The Star Trek film universe isn’t dead after all. Noah Hawley — best known for creating and writing the anthology series Fargo, and the superhero drama Legion — is reportedly in final talks to be hired as the writer and director on Star Trek 4, which will continue the Trek reboot film series started by J.J. Abrams in 2009. Hawley and Abrams will produce the as-yet untitled Star Trek movie through their respective production banners, 26 Keys and Bad Robot. Hawley’s Star Trek is separate from the one being developed by Quentin Tarantino, which was the only Trek movie on the slate prior to this revival.
Deadline was the first to bring word of Hawley’s involvement with Star Trek, claiming the new writer-director would helm an Enterprise crew led by Chris Pine, Zachary Quinto, Zoe Saldana, Simon Pegg, and Karl Urban. It’s unclear if Deadline is simply listing the cast members that have been part of the Trek reboot series or whether all of them are on board to return, given Pine had ended salary talks last August after he was asked to take a pay cut. Hawley and Paramount Pictures — which holds the Trek film licence — would need to convince Pine to return if they wish to continue the story.
Pine wasn’t the only one involved in those negotiations, with Chris Hemsworth — who was to return as the father of Pine’s Captain Kirk from J.J. Abrams’ 2009 reboot — also turning down the offer. In May this year, Hemsworth claimed he “wasn’t sold on the script” and added: “I didn’t feel like we landed on a reason to revisit that yet. I didn’t want to be underwhelmed by what I was going to bring to the table.” But with Hawley now coming on board as the new writer, it remains to be seen if his version of Star Trek 4 will even have a place for Hemsworth’s character.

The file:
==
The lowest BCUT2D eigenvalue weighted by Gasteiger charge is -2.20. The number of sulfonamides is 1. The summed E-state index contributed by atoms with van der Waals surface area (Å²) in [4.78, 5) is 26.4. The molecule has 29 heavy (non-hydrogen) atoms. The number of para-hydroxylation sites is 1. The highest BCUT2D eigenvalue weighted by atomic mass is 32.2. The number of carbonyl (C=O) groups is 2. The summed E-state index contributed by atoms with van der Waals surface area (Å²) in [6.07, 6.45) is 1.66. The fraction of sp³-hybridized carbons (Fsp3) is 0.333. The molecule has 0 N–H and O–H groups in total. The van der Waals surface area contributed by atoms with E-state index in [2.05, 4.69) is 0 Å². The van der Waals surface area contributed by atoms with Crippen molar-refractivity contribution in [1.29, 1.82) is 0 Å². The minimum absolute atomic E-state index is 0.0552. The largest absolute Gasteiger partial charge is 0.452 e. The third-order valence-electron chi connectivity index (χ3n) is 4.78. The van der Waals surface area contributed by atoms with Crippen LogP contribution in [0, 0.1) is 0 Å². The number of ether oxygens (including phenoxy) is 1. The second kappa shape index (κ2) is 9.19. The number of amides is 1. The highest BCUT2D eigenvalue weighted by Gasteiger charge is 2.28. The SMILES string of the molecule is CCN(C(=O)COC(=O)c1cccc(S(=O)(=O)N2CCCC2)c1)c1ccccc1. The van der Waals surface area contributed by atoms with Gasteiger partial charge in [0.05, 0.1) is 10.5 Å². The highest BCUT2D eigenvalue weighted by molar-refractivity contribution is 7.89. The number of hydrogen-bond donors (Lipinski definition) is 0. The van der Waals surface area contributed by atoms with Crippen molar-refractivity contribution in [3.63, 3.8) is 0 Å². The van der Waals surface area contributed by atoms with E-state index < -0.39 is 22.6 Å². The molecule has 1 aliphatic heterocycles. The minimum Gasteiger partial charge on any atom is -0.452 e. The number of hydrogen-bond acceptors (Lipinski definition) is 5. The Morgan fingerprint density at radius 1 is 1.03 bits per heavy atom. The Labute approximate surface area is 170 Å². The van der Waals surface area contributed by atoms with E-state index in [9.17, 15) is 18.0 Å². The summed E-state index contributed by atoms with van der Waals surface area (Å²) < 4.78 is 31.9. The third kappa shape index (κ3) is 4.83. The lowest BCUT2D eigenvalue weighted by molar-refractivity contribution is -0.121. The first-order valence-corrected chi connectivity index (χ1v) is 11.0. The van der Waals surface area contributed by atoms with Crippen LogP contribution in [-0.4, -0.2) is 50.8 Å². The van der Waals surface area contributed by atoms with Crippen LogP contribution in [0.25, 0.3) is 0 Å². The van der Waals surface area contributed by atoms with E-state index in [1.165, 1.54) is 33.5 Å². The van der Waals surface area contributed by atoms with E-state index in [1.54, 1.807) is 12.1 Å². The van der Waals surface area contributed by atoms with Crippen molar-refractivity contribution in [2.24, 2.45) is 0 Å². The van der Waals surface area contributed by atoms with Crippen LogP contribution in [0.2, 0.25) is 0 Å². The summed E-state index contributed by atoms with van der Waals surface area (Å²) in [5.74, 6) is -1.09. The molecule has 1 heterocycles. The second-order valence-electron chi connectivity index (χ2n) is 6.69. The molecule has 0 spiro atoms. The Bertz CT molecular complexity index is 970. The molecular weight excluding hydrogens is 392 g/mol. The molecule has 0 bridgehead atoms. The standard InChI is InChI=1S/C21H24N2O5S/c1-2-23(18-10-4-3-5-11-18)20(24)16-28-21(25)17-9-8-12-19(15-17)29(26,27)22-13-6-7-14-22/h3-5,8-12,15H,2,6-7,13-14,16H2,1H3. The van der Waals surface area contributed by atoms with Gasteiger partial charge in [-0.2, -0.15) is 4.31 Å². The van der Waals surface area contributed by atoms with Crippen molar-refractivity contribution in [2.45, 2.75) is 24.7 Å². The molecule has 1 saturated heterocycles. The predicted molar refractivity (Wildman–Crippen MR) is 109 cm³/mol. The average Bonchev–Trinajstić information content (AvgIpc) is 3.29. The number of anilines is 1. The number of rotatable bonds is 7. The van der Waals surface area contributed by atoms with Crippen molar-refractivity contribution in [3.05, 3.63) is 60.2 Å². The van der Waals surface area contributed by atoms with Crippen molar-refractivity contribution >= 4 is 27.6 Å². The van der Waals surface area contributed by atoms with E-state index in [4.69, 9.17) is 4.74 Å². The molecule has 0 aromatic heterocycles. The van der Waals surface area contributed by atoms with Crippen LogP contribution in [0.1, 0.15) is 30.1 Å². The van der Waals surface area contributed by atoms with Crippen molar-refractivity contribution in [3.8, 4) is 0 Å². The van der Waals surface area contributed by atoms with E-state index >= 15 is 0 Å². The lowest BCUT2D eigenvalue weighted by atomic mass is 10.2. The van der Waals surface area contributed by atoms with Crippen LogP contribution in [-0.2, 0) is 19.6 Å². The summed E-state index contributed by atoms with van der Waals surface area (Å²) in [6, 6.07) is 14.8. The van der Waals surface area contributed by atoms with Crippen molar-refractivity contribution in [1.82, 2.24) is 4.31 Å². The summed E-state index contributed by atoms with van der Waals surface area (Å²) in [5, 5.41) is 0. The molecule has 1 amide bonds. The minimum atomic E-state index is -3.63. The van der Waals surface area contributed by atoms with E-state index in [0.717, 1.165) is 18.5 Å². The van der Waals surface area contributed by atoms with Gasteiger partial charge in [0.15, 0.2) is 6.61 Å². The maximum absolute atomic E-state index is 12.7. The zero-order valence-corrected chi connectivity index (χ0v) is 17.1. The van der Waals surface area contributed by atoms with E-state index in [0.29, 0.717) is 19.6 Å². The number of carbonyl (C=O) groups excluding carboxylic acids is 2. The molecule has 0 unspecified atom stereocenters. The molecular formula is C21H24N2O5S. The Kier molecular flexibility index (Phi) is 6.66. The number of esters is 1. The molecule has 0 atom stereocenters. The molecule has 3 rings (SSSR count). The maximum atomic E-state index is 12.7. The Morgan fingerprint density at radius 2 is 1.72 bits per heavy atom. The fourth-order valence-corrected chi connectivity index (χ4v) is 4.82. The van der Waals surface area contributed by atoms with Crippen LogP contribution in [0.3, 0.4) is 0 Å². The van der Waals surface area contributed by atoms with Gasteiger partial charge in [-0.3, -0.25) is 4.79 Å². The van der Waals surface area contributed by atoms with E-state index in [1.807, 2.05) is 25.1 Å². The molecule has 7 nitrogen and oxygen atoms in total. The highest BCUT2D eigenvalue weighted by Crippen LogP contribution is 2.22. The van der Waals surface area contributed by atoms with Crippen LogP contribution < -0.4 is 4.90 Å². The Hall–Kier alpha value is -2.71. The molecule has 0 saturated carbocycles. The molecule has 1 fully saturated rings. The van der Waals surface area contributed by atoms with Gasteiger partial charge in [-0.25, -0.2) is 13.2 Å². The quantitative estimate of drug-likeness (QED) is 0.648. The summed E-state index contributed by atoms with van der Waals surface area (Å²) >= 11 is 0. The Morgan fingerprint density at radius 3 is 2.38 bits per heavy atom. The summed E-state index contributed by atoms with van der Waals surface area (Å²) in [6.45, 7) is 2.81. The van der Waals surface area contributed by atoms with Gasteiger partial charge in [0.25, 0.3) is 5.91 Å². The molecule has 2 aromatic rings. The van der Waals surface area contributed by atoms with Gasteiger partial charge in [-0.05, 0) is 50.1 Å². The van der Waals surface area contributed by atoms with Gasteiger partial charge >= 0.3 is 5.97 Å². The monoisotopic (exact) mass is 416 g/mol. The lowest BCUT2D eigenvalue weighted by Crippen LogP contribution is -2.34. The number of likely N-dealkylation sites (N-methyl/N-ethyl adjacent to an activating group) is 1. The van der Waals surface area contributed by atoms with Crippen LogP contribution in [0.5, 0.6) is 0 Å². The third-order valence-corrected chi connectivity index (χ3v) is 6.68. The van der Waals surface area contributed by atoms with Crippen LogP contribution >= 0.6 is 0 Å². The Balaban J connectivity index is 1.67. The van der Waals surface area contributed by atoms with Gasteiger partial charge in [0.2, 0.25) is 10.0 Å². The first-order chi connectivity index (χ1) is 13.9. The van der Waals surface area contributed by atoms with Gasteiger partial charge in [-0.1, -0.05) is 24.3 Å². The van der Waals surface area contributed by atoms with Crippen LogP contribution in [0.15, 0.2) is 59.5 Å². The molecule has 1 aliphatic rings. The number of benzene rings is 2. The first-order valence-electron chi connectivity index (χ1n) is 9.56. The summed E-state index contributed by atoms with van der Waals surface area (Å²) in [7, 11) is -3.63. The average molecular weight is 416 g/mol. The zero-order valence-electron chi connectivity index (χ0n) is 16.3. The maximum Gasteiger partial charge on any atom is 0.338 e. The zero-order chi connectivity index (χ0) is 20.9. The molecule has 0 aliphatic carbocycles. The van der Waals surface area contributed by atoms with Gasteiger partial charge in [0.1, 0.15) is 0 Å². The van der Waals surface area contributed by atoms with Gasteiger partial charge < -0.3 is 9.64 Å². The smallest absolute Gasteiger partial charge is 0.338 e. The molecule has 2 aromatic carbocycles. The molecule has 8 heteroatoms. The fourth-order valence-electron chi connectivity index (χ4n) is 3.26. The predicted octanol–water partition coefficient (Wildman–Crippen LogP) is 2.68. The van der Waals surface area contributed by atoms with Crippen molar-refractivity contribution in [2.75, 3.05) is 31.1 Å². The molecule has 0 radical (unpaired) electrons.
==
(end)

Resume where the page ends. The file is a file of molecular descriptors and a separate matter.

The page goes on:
Trek’s troubles on the big screen largely have to do with the fact that it’s not a big earner. Despite budgets resembling what is spent on the likes of Marvel and Star Wars movies, the earnings are a far cry. Abrams’ 2009 reboot Star Trek earned $385.6 million worldwide off a $150-million budget, his 2013 follow-up Star Trek Into Darkness picked up $467.3 million with a $190-million budget, and Justin Lin’s 2016 sequel, Star Trek Beyond, grossed just $343.4 million off a $185-million budget. Meanwhile, Disney regularly makes upwards of $700 million with Marvel and Star Wars.
In addition to Fargo and Legion, respectively based on the Coen brothers’ film and the Marvel comic book character, Hawley has co-written and directed Lucy in the Sky — his feature-length directorial debut — starring Natalie Portman and Jon Hamm. He is also a best-selling author in the US, having published five novels, one of which has been acquired by Sony Pictures for a possible adaptation. Hawley is currently filming Fargo season 4, which stars Chris Rock. He has won an Emmy for his work on Fargo.